Third man charged in cold-case murder of hip-hop icon Jam Master Jay in Queens

Tribune Content Agency

NEW YORK — A third man as been charged in the 2002 murder of hip-hop legend Jam Master Jay, federal prosecutors in Brooklyn revealed Tuesday.

The feds unsealed an indictment against Jay Bryant, a 49-year-old ex-con with a violent criminal history, placing him inside the Run-DMC icon’s Queens music studio the day of the fatal shooting.

Bryant’s arrest comes as two other men, Ronald “Tinard” Washington and Karl Jordan Jr., await a January 2024 trial in Brooklyn Federal Court in the slaying.

According to court filings, Bryant was seen entering Jay’s Merrick Boulevard studio in Jamaica, Queens, on Oct. 30, 2002, and his DNA was found on a piece of clothing left behind at the scene.

Bryant would later admit to the shooting, though court filings don’t say to whom he made this admission. Prosecutors don’t believe he was the triggerman.

Federal prosecutors expect to present evidence at trial that Jordan fired the fatal shots, according to court documents.

The trio stormed into the studio around 7:30 p.m., the feds say. Washington is accused at pointing his gun at someone inside and ordering the person to the floor.

Jordan allegedly approached the 37-year-old Jam Master Jay, whose real name was Jason Mizell, and fired two shots at close range, striking him once in the head. His second shot struck a man named Uriel Rincon in the leg, the feds say.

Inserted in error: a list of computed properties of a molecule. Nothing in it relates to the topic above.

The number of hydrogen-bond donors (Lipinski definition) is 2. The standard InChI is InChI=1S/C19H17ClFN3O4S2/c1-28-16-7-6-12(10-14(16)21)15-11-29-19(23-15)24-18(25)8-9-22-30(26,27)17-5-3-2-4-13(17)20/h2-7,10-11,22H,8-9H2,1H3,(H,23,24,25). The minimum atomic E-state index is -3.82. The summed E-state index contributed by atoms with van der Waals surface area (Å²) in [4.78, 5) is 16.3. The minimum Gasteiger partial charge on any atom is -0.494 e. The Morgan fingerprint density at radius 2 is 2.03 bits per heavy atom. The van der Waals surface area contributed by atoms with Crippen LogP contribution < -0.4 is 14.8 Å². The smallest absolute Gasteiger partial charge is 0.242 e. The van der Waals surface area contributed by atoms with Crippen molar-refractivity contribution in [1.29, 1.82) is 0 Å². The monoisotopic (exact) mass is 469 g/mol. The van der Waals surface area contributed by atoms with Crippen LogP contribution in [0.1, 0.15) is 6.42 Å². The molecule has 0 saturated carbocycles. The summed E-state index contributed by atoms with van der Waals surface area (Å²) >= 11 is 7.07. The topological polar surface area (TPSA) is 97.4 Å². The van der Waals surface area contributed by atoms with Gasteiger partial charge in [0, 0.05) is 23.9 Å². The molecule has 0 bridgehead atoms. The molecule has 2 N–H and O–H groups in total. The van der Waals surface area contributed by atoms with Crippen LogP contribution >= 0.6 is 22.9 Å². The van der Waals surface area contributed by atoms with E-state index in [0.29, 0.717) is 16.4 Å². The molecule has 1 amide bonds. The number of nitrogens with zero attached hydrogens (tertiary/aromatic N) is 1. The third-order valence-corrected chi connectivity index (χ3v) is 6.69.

Prosecutors have said that Washington and Jordan wanted revenge on Mizell for cutting them out of a drug deal. Mizell had acquired nearly 10 kilograms (about 22 pounds) of cocaine from a narcotics supplier in the Midwest and the suspects were supposed to distribute the drugs in Maryland, but the turntable wizard told Washington they wouldn’t be in on the deal, prosecutors said.

Washington and Jordan were arrested in 2020, though Washington’s defense attorney has said that the government identified him as a suspect back in 2006.

Bryant said through a lawyer he will plead not guilty.

“Securing an indictment in a secret grand jury, applying an extremely low burden of proof, is one thing. Proving it at trial is another matter,” attorney César de Castro said in an email.

Bryant, who has used several aliases, has a criminal record dating back three decades that spans New York, Pennsylvania and Connecticut. His charges include weapon and drug offenses, armed robbery and failing to appear to several court dates, according to federal prosecutors, who are asking that he be held without bail.

He was already being held on federal drug distribution charges after a September indictment in Brooklyn.